'The foundation of justice is good faith." So wrote Cicero, the great Roman philosopher. It now appears that the Bush administration chose to ignore this and to instead uproot the foundation of justice, and in particular the foundation of the U.S. Department of Justice, with its traditional grounding in fairness and nonpartisanship under the rule of law.
In a report issued this week, the department's inspector general concluded that John Ashcroft and Alberto Gonzales, while serving as attorney general, allowed for "screening committees" that illegally used ideological rather than purely merit-based factors in the selection and rejection of applicants for career positions in the department's elite honors program.
The report found that in 2002 and again in 2006, these screening committees purposely politicized the hiring process for nonpartisan jobs at the Justice Department by "de-selecting" a disproportionate number of "seemingly qualified" applicants because of their perceived liberal or Democratic Party sympathies. In 2006, for instance, the report found that candidates whose applications betrayed "liberal affiliations" were de-selected at more than three times the rate of those who seemed conservative.
Additionally, graduates from the nation's most competitive law schools were rejected for honors program positions based on their membership in the liberal-leaning American Constitution Society. At the same time, applicants with lesser credentials who were associated with the rightward-tilting Federalist Society were more likely to be hired than de-selected, according to the report.
In other words, under President Bush's cronies at the Justice Department, a deliberate effort was made to reposition to the hard-rudder right the core of career-level government counsel. That sucking sound you hear is the submersion of good faith in the administration of justice into the mud of prohibited political dogma.
Justice Department decisions on the hiring of honors program and other career legal jobs are supposed to be governed by Title 28, Section 42.1(a) of the U.S. Code of Federal Regulations, which says that "political affiliation" (along with race, religion, sexual orientation and other factors) should have no place in employment decisions at the department. The Civil Service Reform Act also specifically "prohibits the department from discrimination in hiring for career positions based on political affiliation."
The bad faith shown by the illegally contaminated hiring policies of the Bush-Ashcroft-Gonzales administration at the Justice Department has corrupted the credibility of the department as the nation's law firm. It is charged with representing the American people and their government without fear or favor. Now, however, every criminal investigation and prosecution, every civil suit, every regulatory action and every piece of advice to other federal government bodies may well be subject to second-guessing because of the political pollution that has poisoned the pool of professional lawyers who conduct the day-to-day legal work at the department.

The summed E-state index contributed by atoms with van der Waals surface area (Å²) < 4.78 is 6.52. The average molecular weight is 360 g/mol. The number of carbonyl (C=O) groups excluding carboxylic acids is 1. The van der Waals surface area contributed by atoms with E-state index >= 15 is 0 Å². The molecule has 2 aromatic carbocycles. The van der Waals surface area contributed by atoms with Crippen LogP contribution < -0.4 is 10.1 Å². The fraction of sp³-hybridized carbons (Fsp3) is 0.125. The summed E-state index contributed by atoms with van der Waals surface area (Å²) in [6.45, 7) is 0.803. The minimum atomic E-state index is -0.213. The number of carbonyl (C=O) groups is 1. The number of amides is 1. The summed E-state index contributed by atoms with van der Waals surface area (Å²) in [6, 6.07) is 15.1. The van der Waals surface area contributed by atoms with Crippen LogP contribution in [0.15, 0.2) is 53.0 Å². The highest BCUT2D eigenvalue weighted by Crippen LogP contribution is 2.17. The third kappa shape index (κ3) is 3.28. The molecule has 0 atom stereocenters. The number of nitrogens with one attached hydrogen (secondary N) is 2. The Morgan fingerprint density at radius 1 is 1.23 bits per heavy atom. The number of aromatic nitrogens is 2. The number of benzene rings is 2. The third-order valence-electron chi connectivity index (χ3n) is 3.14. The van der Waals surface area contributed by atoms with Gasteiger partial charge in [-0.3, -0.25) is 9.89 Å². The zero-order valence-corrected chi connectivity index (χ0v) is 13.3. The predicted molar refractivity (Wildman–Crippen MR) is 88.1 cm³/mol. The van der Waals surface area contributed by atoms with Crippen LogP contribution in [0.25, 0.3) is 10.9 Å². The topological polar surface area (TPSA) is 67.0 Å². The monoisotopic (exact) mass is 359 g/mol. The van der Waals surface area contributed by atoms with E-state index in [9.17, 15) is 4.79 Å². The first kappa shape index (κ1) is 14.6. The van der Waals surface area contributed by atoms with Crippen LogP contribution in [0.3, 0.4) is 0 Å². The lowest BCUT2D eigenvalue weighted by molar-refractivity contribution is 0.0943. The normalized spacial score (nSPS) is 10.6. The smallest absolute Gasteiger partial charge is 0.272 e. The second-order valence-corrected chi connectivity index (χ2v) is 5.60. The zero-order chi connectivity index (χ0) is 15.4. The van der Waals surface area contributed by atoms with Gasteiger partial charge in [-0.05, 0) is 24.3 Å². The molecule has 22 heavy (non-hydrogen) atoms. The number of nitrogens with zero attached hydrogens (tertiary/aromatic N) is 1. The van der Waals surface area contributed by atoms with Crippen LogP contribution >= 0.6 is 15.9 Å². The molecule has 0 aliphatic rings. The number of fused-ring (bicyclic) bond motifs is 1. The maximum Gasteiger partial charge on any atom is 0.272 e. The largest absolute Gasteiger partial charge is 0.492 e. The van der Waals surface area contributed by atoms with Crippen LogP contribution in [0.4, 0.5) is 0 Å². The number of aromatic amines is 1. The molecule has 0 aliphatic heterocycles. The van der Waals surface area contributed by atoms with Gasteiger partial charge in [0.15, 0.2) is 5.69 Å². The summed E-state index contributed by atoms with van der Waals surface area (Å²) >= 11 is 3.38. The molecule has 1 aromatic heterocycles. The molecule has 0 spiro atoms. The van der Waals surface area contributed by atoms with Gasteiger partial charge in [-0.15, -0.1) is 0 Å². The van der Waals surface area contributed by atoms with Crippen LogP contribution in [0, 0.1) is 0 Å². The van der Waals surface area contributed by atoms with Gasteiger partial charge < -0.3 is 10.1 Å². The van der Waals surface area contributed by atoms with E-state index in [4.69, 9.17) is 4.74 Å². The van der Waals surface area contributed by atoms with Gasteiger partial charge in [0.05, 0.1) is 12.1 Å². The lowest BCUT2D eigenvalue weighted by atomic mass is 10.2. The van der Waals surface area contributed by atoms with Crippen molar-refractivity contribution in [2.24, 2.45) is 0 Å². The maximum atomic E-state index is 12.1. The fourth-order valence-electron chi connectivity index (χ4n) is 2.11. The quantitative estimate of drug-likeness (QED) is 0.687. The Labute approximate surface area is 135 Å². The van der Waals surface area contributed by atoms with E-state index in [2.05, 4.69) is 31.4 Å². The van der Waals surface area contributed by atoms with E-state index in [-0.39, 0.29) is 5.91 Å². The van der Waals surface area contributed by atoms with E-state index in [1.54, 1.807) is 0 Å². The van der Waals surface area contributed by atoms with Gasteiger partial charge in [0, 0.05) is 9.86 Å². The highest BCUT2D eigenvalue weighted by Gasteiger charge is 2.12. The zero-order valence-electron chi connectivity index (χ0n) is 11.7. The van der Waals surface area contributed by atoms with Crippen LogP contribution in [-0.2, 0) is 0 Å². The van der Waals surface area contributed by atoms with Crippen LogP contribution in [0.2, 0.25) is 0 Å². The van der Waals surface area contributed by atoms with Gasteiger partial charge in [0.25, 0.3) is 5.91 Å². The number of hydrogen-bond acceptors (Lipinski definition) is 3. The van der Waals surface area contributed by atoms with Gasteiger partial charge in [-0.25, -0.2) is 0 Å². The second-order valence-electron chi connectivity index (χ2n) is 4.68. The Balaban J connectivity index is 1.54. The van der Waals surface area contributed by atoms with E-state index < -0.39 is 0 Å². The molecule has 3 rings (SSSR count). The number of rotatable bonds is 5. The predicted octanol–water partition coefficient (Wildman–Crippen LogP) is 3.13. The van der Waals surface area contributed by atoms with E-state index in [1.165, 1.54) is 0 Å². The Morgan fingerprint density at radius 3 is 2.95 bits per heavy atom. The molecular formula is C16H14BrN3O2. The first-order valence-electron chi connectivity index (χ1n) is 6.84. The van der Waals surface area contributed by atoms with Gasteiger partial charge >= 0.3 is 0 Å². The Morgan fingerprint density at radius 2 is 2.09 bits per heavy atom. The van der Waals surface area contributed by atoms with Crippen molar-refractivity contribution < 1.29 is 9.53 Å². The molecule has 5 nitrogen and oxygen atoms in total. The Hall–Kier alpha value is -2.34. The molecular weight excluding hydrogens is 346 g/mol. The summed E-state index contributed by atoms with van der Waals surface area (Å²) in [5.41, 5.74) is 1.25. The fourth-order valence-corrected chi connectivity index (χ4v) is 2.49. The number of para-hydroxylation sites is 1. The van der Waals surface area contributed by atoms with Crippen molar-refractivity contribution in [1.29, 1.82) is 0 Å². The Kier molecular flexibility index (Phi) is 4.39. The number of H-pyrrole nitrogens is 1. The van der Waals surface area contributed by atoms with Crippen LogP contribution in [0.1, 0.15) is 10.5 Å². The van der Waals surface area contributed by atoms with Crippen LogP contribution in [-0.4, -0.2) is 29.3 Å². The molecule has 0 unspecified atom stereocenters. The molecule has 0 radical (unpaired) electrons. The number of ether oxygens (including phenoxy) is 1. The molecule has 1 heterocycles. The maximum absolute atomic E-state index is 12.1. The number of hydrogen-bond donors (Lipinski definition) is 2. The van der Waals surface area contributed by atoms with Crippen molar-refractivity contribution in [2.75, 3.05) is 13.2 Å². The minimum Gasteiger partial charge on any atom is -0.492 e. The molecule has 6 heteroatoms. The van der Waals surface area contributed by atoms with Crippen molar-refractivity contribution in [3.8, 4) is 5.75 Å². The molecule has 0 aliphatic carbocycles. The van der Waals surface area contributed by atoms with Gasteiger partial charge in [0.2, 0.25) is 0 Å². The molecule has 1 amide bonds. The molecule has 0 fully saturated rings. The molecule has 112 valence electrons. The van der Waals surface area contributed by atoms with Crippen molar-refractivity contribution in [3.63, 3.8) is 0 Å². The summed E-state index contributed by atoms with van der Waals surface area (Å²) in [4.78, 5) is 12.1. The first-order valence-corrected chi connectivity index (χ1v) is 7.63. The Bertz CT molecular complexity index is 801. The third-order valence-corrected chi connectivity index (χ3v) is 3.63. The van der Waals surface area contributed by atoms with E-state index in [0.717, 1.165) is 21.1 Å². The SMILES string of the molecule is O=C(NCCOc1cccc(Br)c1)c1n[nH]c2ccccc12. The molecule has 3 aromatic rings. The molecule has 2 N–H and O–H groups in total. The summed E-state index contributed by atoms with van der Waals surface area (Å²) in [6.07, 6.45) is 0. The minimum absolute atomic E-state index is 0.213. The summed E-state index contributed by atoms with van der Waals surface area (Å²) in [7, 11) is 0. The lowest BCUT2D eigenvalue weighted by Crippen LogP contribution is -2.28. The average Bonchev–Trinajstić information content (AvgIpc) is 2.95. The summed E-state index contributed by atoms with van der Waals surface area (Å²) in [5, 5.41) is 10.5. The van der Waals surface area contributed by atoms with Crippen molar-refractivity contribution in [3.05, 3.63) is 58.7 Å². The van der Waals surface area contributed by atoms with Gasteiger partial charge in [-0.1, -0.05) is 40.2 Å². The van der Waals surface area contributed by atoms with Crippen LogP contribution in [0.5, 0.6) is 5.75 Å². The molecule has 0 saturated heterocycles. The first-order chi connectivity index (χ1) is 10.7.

Not since Watergate and the reign of Republican Atty. Gen. (and later federal felon and prisoner) John Mitchell has the integrity of the Department of Justice been placed in such jeopardy. For those men and women of quality and character who have been hired on their merits and who have struggled through the thicket placed in the way of doing their duty as America's attorneys, these must be times that truly try their souls.
I admit to a personal interest in this issue. In 1979, following a clerkship with a liberal federal appeals court judge who had been appointed to the bench by a Republican president, Gerald Ford, I was hired as an attorney in the Justice Department's honors program. For 11 years, as a career prosecutor and supervisor with the department's criminal division, I conducted business without serious partisan interference.
Although I was a registered Democrat and a liberal, my politics were never discussed on the job and were never a consideration by me or my bosses (many of them appointed by Republican presidents) in regard to the investigating, filing, trying and appealing of cases. Under the Reagan administration, I was even given the privilege of screening applications for the honors program. In deliberating with other screeners, I never once heard expressions of partisan interests in the assessment of applicants.
The principle I was taught as a Justice Department attorney -- that professionally appointed, nonpartisan government counsel should park their political prejudices on the street and not bring them as unwanted baggage into the corridors of power -- served me well as a prosecutor and later as a federal judge (appointed by a Republican president, George H.W. Bush). The disdain for that principle shown by the current President Bush and his attorneys general makes me fear for the future of a Department of Justice that to me embodied public service at its best.
Bruce J. Einhorn, a retired federal judge, is a law professor at Pepperdine University and a member of the American Constitution Society.Copyright © 2014, Los Angeles Times